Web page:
Anson Yip, a 36-year-old resident of Sai Wan Ho, said protesters threw rubbish to create a road stop when police ran to the scene.

"They didn't fight and the police ran and fired immediately. There were three noises, like 'pam, pam, pam'," said Yip.

"They (the protesters) are against the government, that's why the police just shot them," he said.

The police later fired tear gas in the same area where the protest was shot. Protesters and residents formed a barricade of polystyrene boxes around the bloodstone next to a pedestrian after the police forensic team left the scene.

A 24-year-old man, one of several office workers who gathered at the scene after the shooting, said: "When I arrived, the road was blocked and people were shouting at the police and calling them murderers." The man just gave his last name to Wing. [19659002] INCREASE OF VOLEN

Hong Kong has endured 24 straight weeks of increasingly violent gatherings aimed at securing greater freedoms from China, which has governed the city under a "one country, two systems" framework since the surrender British 1997.

The protesters are desperate to stop what they see as Beijing's tightening control over Hong Kong and its renewal of its surrender commitment to allow greater freedom for the city than those on the mainland.

  A man walks by the windows broken by student protesters at Hong Kong Polytechnic University

A man walks by the windows broken by student protesters at Hong Kong Polytechnic University on November 11, 2019. (Photo: AP / Dita Alangkara)

But Beijing has refused to give up, and instead warned that it is prepared to introduce even greater security measures.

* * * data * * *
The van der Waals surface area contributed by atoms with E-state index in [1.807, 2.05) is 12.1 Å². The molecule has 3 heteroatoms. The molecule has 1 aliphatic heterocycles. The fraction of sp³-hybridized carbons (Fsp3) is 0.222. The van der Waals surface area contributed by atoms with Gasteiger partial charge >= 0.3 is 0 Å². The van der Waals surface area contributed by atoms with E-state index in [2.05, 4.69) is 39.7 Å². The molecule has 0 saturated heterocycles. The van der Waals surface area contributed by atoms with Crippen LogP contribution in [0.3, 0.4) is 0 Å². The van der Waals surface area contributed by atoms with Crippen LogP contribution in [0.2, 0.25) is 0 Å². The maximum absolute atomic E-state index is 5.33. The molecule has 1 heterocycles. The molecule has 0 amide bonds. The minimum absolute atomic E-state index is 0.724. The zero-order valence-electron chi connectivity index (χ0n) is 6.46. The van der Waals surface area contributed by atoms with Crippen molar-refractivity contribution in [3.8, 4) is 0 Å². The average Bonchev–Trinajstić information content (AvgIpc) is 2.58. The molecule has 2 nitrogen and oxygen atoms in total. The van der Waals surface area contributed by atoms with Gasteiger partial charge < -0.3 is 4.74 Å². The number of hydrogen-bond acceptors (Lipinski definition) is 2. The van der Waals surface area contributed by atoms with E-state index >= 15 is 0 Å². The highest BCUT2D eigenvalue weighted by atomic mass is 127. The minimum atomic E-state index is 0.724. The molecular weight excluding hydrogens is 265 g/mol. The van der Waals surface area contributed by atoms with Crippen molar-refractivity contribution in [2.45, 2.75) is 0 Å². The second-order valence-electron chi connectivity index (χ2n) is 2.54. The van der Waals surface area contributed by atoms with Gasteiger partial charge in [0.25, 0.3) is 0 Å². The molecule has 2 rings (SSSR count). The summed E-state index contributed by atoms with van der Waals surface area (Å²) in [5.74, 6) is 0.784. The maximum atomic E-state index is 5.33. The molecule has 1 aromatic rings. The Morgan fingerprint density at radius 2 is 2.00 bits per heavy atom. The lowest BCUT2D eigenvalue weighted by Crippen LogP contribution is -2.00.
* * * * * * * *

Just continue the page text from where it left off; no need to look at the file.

Protesters have been enumerated for what they see as police brutality and Monday's shooting only fueled the atmosphere of the tinderbox.

"I don't understand why the police have to use that kind of brutality to harm innocent people. I think it's just without reason, without control," a 22-year-old IT worker, who gave his last name Chan, told AFP when she joined angry crowds in Sai Wan Ho after the shooting.

Monday's shooting was the first time protesters had been shot with live rounds by police. None of the shots have resulted in deaths.

Tensions in Hong Kong were already high after the death on Friday of a 22-year-old student who suffered injuries sustained by a fall near a police clearance operation a week earlier.

READ: Huge Hong Kong rally after student death and lawmakers arrested

READ: Hong Kong police shoot tear gas as protesters litter stores

Using online messaging forums, activists had called for a general strike on Monday morning .

Flashmob protests sprang up in several districts during the commute period, with small groups of masked protesters targeting subway stations and building barricades at intersections.